It is a very popular hill station, some 1 and half hour drive from Islamabad. I recommend it because Islamabad, during summers, can become hot and bad. So you need to run away from that heat. Murree is a fine option. NOTE: Avoid going to Murree during summer holidays as it is full and dirty. So many people rush there that its usefulness becomes void.
It is 1.5 hour drive from Islamabad.
Yes, I'm sure Islamabad and many other Asian cities are "charmimg" if viewed from a delightful hotel with wonderful food and a lovely pool.
My experience, staying at a mid-price hotel, was that it was dirty, smelly, soulless, alcohol-free and with crap food unless you were invited to the home of a seriously rich family. I found it impossible to walk anywhere without attracting a crowd of gawping men (I was a modestly-dressed 40-something at the time). I saw virtually nothing of any cultural, architectural or historical interest AND I came back with galloping dysentry!
If I had to say something positive, it would be get out of the place and up into the Murree Hills where at least it's cooler.
Hazrat Abdullah Shah Ghazi (RA) is the patron Saint of Karachi. People, most of them Muslims, come here to pay homage to him from across the country. His tomb is built on a very high platform, but people say that his actual grave is downstairs. I recommend it because I think you cannnot understand the life in Pakistan without understanding these 'mazars' (tombs). They are a micro version of any city where they exist.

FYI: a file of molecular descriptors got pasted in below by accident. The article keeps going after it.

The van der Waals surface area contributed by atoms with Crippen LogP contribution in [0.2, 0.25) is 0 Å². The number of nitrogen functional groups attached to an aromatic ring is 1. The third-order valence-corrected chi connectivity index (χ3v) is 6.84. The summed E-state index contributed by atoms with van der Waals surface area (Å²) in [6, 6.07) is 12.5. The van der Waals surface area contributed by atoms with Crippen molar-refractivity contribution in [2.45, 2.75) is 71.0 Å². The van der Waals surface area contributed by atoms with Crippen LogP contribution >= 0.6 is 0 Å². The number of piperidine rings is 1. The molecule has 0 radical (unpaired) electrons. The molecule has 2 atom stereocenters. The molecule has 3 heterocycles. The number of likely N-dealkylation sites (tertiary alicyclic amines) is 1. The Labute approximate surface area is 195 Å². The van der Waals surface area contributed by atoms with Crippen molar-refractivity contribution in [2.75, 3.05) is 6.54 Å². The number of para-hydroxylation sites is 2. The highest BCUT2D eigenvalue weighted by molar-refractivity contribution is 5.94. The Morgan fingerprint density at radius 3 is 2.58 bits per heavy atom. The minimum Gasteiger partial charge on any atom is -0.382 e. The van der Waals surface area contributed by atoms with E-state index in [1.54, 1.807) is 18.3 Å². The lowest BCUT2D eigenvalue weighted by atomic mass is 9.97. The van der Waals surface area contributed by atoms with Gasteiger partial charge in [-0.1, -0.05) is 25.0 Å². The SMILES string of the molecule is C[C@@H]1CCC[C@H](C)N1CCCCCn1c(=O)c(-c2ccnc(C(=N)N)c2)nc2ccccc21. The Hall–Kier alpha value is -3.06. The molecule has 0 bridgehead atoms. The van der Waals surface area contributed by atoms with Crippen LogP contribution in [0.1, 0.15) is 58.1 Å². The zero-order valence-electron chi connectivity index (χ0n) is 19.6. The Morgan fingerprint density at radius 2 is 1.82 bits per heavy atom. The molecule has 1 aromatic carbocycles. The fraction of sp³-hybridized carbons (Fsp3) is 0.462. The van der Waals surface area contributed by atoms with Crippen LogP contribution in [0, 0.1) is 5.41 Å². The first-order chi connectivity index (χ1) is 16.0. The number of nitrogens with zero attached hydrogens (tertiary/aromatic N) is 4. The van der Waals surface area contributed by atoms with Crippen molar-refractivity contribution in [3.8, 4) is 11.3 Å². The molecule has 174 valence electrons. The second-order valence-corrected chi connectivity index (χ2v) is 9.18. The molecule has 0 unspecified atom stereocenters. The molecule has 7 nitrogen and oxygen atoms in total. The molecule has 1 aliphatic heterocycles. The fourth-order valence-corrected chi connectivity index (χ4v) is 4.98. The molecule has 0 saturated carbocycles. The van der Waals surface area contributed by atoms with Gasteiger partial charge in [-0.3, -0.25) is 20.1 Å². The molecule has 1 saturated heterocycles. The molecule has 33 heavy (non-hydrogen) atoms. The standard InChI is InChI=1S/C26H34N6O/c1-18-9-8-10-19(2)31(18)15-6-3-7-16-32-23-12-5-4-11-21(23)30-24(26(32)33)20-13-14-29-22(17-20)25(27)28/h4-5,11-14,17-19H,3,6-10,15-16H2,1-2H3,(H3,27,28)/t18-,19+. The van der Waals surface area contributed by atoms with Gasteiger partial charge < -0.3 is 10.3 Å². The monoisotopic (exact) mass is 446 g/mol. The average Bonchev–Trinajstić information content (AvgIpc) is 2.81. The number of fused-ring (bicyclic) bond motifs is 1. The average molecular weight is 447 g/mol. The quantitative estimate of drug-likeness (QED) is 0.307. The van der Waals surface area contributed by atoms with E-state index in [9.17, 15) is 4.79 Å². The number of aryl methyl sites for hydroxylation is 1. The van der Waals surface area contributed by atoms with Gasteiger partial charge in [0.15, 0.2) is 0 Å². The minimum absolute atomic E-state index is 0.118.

It is at Ghizri, Clifton. Ask any taxi driver and he will take you there.
These buildings were generally built by British, but rich Hindus and Muslims also built some splendid structures. Most of these can be found in the old areas of Karachi. They include Kharadar, Mithadar, Saddar, Burns Road and Tower areas. I recommend them because they are part of city's landscape. The good examples are KMC Head Office and Mohatta Palace.
KMC Head Office is itself an address. Other important British-era structures are nearby. Ask your taxi or rickshaw driver to take you there. And don't miss the Mohatta Palace, which is now a museum.
This is an exquisite hotel, listed in The Best Small Hotels in the World. Service is excellent, no tips allowed, and the food is generally very good.
The website for the Serena Hotels is: www.serenahotels.com/pakistan/islamabad/home.htm
Splendid restaurant at the Pearl Continental, Lahore's top hotel. An opportunity to enjoy excellent food in pleasant, quiet surroundings, and although expensive by local standards, very reasonably priced. If you arrive before 8.30pm you get a 20% discount.
Pearl Continental Hotel, The Mall; www.fivestaralliance.com/luxury_hotel/lahore/pearl_continental_lahore
A restaurant at Boat Basin in Karachi, which serves excellent kebab rolls. I recommend it because it is too delicious. And it is easy on the pocket as well. Plus, the quality is fine. I have never found it average or below average.
Boat Basin, Clifton.
I recommend it because Karachi has lots of places from where you can get the local handicrafts. Unfortunately, most of them just fleece people. Saddar is one place where you can get a good thing at a reasonable price. Please note that Saddar bazar is a collective term that I have used to indicate an entire place in Karachi. There you will find lots of leather bags, bangles and other things. Look for marble items there as well.
Corporate market and Zainab market.